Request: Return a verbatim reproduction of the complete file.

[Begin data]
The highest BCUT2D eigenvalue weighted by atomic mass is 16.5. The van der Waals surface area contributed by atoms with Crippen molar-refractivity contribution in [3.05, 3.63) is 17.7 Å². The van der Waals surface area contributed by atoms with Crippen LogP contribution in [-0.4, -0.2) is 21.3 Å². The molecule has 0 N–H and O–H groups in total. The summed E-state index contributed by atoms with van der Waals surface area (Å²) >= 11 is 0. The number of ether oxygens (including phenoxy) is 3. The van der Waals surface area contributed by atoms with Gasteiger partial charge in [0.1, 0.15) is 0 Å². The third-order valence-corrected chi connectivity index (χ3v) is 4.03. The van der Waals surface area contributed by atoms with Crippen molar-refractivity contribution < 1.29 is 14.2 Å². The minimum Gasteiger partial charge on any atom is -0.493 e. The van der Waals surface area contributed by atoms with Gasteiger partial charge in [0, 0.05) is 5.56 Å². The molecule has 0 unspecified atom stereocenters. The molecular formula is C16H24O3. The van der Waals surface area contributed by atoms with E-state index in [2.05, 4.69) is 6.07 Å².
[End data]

The highest BCUT2D eigenvalue weighted by atomic mass is 16.5. The van der Waals surface area contributed by atoms with Crippen molar-refractivity contribution in [3.05, 3.63) is 17.7 Å². The van der Waals surface area contributed by atoms with Crippen LogP contribution in [-0.4, -0.2) is 21.3 Å². The molecule has 0 N–H and O–H groups in total. The summed E-state index contributed by atoms with van der Waals surface area (Å²) >= 11 is 0. The number of ether oxygens (including phenoxy) is 3. The van der Waals surface area contributed by atoms with Gasteiger partial charge in [0.1, 0.15) is 0 Å². The third-order valence-corrected chi connectivity index (χ3v) is 4.03. The van der Waals surface area contributed by atoms with Crippen molar-refractivity contribution < 1.29 is 14.2 Å². The minimum Gasteiger partial charge on any atom is -0.493 e. The van der Waals surface area contributed by atoms with Gasteiger partial charge in [0, 0.05) is 5.56 Å². The molecule has 0 unspecified atom stereocenters. The molecular formula is C16H24O3. The van der Waals surface area contributed by atoms with E-state index in [2.05, 4.69) is 6.07 Å².